So the car repair cost me $1000 and I developed a reputation as "a hobo fisherman living in a tent outside of town", but I made the most of my stay. it was truly great fishing and I made it home alive! Plus the lady at the bargain store gave me free body wash so I could "wash-up". The only thing better than that big cutthroat trout was finally having a shower and changing my clothes!

Tight lines-

Andy Tchir

Tuesday, September 27, 2011

North Sask River Goldeye

We always seem to go far away from our hometown for fishing and other adventures, but sometimes the best fishing is right in our own backyard. A few weeks ago, Nick, Andy, and I headed down to the North Saskatchewan River in our hometown for some Goldeye fishing on the fly. Some of you might think I am making up the name of a fish, as a lot of people I have talked to around Edmonton don't even know what a Goldeye is. A Goldeye is a member of the shad family with huge (you guessed it) golden coloured eyes. that can grow in excess of 20"+ in size. They feed aggressively on anything from nymphs, dry flies, and even minnow fly patterns. On this evening, we used all of the aforementioned flies, and did quite well on all of them. Another fish called the Mooneye was caught, which is similar to the Goldeye, but is smaller in size, and has blueish silver eyes.

We made it down to one of our usual spots at first, but the Goldeye weren't really showing themselves. After a few frustrating casts with grass behind us, we headed upstream through some mud. Passing some old bicycles and shopping carts that had washed up on shore, we found the first of a few pods of rising Goldeye. Nick used a classic glass fly rod, and got some sweet bends on it with some hookups on the dry fly. Andy used mostly nymphs, and I used nymphs, dries, and streamers.

A local outdoor writer used to call Goldeye by the name of "Chrome Hubcaps", and that is what has stuck with us. We added that if you catch one over 20" it is a Chrome Rim. The scales are very bright and large, and the fish get quite fat. We didn't get any Rims on the night, but some were close in size!

After we caught a few on dry flies and nymphs, it began to get dark. I switched to a Clouser Minnow pattern to see if I could get an aggressive strike. Within a few casts of stripping the fly in aggressively, a Chrome Hubcap of about 17" slammed the streamer right by my feet and ripped line out into the current. What a rush! We fished until dark, and had to climb a very steep sand hill to get up out of the spot we were fishing, but it was all worth it for a great night with good friends and some fun fishing right in our own backyards. That hill wasn't as easy to get up as it used to be though!

Sunday, August 21, 2011

To BC and Back!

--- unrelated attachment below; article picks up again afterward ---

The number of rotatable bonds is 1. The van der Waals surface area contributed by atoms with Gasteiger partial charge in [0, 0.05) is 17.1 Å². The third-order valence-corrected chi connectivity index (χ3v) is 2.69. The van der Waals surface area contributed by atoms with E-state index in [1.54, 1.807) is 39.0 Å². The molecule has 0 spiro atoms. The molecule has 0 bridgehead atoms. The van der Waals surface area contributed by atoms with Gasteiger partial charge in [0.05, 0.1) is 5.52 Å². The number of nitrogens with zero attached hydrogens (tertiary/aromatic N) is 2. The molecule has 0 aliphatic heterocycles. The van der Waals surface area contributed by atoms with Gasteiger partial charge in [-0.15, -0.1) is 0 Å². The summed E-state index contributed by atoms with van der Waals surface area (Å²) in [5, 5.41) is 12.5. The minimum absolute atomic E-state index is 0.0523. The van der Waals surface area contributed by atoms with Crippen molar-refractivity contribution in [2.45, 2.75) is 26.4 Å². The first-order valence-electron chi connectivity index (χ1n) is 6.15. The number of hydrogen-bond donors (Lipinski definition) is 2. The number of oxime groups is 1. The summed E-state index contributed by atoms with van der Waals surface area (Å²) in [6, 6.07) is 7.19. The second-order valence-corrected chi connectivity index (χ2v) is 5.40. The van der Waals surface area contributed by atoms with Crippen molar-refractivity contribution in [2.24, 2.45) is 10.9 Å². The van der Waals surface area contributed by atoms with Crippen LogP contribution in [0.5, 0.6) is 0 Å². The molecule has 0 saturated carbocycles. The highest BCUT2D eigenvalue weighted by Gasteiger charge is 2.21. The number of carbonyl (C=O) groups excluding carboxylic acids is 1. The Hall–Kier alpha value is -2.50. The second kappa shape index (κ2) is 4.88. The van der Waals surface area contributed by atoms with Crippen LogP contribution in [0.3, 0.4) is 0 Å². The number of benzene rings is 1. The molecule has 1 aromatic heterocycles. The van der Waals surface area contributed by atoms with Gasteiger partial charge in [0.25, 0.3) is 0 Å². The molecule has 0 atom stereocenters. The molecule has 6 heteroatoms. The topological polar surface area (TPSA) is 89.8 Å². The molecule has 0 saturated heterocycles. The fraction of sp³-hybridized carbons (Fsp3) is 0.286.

This is my first Journal entry, so hopefully it goes well lol.  I will start by saying that my July was a whirlwind month, but well worth it!  I started off the month by catching some nice walleye on an outing to Calling Lake and Baptiste.  Now the one pictured below is not as big as Andy's 13+ pounder that he landed on the North Saskatchewan River a few years ago, but it put one hell of a bend on a light rod.  If its body had filled out for the size of its head, I can't imagine what it would have weighed!  Either way, it was a great way to start the month.
Nice Calling Lake Walleye

The next weekend, the guys and I headed out to Central Alberta for a Stag in my honour.  We did some fishing for Browns and Brookies on a creek, and drank a whole lotta liquor back at camp.  We had some great neighbours at camp that would keep bringing beer if Andy, Steve, and Nick kept playing tunes on the guitar too, which is always a bonus...the only problem was it was Boxer beer.  By the way, is that what everyone in Central AB drinks?  It sure seemed like it!  All in all we had a great time out in the woods, and it was a great way to send me off to marriage...which was the next thing to happen in July!

After getting married on July 23, my wife Tara and I went off camping to Southern BC.  Our first stop was the West Kootenays where we fished a small tributary creek.  Tara always seems to have great luck out fishing, and that day was no exception!  She caught all species of trout in the creek (Brook, Cutthroat, and Rainbow).  I landed Brookies and Cutts.  We were allowed to keep 2 trout each on that creek.  Being primarily a catch and release fisherman, I normally don't keep trout often; but when there are 10-12" Brookies in the creek, we were definitely keeping those for a fry!

After a couple of relaxing days on the stream, we headed to Champion Lakes near Trail, BC.  The drive was scenic as we took the winding road past Creston, the ferry across Kootenay Lake, and the hills past Castlegar.  Arriving at Champion Lakes, the weather was fantastic.  We did some floating around the lake on blow-up matress-type things.  Tara had a great idea to do some fly fishing off of them, so I said: "Sure, if you catch some, then I will do the same!".  Within minutes she had a few rainbows on, and I was out there joining her for some fun action on the 5 wt and intermediate sinking line.

The rest of the trip went well, with daily temperatures exceeding 30C, and no rain to ruin a great vacation.  It would take me awhile to write on the rest of the trip, so instead, I will post a few more pictures here for your enjoyment.  We still have a few more awesome trips planned for the year, and hopefully more great pictures come from them!

Sunday, August 7, 2011

Montana Bound